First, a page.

Though the global warming debate appears to have intensified in the past few decades, an overwhelming majority of scientists feel that humans have contributed to the planet's increasing temperatures, but when this phenomenon first discovered?
Research into what makes Earth unique goes back centuries.
French mathematician and natural philosopher Jean Baptiste Joseph Fourier (1768-1830) is known in the scientific community for groundbreaking work in the theory of heat, and is credited with being the first to propose a connection between the Earth's atmosphere and the planet's temperature.
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In 1862, John Tyndall described a key element to climate change, when he discovered in a laboratory experiment that certain gases, such water vapor and CO2 aren't transparent to heat rays. He understood the relationship that gases high in the Earth's atmosphere had in relation to keeping the planet warm by interfering with escaping radiation, echoing some of the earliest speculations regarding how atmospheric composition might affect climate.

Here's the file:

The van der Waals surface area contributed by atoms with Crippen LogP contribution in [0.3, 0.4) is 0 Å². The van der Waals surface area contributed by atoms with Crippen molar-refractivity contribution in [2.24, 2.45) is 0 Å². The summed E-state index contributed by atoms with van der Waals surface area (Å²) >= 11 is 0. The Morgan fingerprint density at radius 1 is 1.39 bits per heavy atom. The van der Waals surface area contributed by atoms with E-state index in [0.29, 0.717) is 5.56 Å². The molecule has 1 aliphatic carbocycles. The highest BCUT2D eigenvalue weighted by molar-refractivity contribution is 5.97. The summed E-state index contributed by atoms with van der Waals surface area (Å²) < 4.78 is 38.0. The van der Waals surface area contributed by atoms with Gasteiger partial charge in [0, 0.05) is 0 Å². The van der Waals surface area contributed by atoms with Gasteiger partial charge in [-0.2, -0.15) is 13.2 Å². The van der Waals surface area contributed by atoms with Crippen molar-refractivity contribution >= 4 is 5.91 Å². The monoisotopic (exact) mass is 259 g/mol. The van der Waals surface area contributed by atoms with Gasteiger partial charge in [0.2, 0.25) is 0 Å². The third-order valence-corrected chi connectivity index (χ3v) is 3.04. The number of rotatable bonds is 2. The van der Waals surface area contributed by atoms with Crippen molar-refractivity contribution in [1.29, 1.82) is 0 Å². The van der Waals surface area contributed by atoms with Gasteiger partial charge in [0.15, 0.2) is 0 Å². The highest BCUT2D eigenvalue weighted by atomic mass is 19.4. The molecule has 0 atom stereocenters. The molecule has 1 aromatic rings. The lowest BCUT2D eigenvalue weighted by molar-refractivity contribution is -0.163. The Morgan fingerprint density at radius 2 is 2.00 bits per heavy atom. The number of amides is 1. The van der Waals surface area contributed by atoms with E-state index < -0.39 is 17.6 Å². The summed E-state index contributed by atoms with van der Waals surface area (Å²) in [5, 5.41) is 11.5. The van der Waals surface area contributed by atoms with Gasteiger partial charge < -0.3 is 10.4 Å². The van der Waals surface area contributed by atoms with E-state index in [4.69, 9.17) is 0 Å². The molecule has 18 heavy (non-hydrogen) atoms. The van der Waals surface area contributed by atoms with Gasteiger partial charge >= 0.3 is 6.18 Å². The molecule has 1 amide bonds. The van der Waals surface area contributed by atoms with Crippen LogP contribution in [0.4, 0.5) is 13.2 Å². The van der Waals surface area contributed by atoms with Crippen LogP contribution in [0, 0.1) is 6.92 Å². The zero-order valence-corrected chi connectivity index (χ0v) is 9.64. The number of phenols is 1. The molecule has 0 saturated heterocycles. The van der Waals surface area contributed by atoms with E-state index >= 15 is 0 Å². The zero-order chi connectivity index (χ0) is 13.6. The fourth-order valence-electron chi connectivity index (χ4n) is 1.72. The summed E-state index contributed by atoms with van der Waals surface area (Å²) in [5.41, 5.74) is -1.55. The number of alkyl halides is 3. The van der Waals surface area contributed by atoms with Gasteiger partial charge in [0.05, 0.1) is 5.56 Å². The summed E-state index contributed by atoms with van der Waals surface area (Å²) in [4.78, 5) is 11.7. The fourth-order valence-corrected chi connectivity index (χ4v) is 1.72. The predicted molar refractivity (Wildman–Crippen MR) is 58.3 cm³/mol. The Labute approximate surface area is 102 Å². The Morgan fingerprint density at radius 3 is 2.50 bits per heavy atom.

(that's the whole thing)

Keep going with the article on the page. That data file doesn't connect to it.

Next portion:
Of the thinkers, Swedish scientist Svante Arrhenius was the first to claim that fossil fuel combustion may lead to enhanced global warming. He suggested a relationship between CO2 concentrations in the atmosphere and temperature, according to "The Discovery of Global Warming," written by Spencer Weart
Arrhenius was fascinated by the ice ages. His 1896 theory to explain it earned him the distinction of being the first to try to measure how changes in CO2 levels in the atmosphere could alter the surface temperature through the greenhouse effect. He was the first to predict that CO2 emissions from the burning of fossil fuels and other combustion processes were causing global warming.
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